Man pleads guilty to causing Roker gas explosion which destroyed property

A view of the destroyed property on Whickham Street in Sunderland following the blast. Credit: Northumbria Police/ITV News Tyne Tees

A man has pleaded guilty to causing a gas explosion which left him and another member of public in hospital and destroyed a number of properties.

Ian Lenaghan admitted damaging property reckless as to whether life was endangered when he appeared at Newcastle Crown Court via videolink on Wednesday 11 May.

The 59-year-old, of Rothbury Road, Sunderland, was one of two people taken to hospital with serious injuries as a result of the blast on Whickham Street, Sunderland, at 3.45pm on 15 February.

The explosion destroyed one property and severely damaged several others.

It blew the roof off the destroyed property in Roker and spread debris across the street.

Northumbria Police said the cost of the damage was over £1m.

Northumbria Police said the damage caused in the blast cost more than £1m Credit: Tyne & Wear Fire & Rescue Service

Detective Sergeant Alan Whittle, of Northumbria Police, said: “Ian Lenaghan’s actions that afternoon could so easily have resulted in a number of fatalities. It is sheer luck that nobody died in that blast.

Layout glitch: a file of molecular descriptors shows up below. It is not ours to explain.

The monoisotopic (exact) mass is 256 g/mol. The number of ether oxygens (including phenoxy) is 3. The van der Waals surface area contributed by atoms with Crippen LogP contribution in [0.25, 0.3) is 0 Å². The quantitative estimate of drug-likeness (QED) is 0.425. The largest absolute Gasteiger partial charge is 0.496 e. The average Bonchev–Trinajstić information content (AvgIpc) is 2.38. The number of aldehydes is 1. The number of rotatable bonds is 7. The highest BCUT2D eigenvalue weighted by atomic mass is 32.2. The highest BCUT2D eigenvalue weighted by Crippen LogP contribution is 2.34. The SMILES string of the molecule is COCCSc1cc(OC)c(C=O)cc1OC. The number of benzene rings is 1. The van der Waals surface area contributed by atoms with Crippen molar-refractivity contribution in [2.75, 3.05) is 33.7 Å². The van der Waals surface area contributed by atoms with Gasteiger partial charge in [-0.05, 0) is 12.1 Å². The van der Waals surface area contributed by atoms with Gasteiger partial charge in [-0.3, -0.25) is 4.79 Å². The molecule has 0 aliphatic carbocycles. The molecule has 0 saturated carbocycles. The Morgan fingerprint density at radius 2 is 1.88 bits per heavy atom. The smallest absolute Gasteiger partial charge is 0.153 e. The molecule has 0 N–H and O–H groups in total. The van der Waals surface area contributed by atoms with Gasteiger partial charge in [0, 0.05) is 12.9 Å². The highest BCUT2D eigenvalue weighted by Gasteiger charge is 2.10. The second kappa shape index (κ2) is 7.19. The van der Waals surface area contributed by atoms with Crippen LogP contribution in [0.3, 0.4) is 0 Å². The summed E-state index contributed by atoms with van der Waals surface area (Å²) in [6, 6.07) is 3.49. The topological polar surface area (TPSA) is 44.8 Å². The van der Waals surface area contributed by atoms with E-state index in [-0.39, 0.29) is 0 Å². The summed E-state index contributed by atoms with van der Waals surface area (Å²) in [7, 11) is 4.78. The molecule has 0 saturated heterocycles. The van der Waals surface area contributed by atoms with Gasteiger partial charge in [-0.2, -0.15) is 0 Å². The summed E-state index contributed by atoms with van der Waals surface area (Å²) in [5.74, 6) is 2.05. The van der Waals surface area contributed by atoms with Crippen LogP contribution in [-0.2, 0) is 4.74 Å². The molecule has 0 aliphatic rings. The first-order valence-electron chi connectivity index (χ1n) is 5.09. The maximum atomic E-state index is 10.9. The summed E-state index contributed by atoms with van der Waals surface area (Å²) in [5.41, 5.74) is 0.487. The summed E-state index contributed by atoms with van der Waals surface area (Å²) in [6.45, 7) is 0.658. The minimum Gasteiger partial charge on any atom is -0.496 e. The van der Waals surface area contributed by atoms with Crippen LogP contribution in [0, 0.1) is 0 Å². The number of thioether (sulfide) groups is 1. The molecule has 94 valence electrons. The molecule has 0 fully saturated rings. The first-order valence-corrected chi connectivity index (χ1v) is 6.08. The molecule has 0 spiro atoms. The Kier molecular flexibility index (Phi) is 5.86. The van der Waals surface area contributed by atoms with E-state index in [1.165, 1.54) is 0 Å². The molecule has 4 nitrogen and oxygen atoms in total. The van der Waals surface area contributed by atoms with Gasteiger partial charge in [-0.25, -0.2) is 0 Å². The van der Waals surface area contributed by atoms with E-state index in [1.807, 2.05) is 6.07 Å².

“The damage caused on this residential street was significant, at an estimated value of up to £1.4 million.

"It displaced people from their homes and came at a huge cost to everyone involved.

“I am pleased that he has now been convicted of this offence at court and he must now face the consequences of his mindless actions when he is sentenced next month."

The force said an investigation into the cause of the explosion was subsequently carried out with police, supported by the Health and Safety Executive (HSE) and Tyne & Wear Fire & Rescue Service.

They found that a gas cooker hose had been cut multiple times with a sharp metal object prior to the blast

The second male who was taken to hospital has since been discharged.

Lenaghan was remanded in custody and will be sentenced on 27 June.

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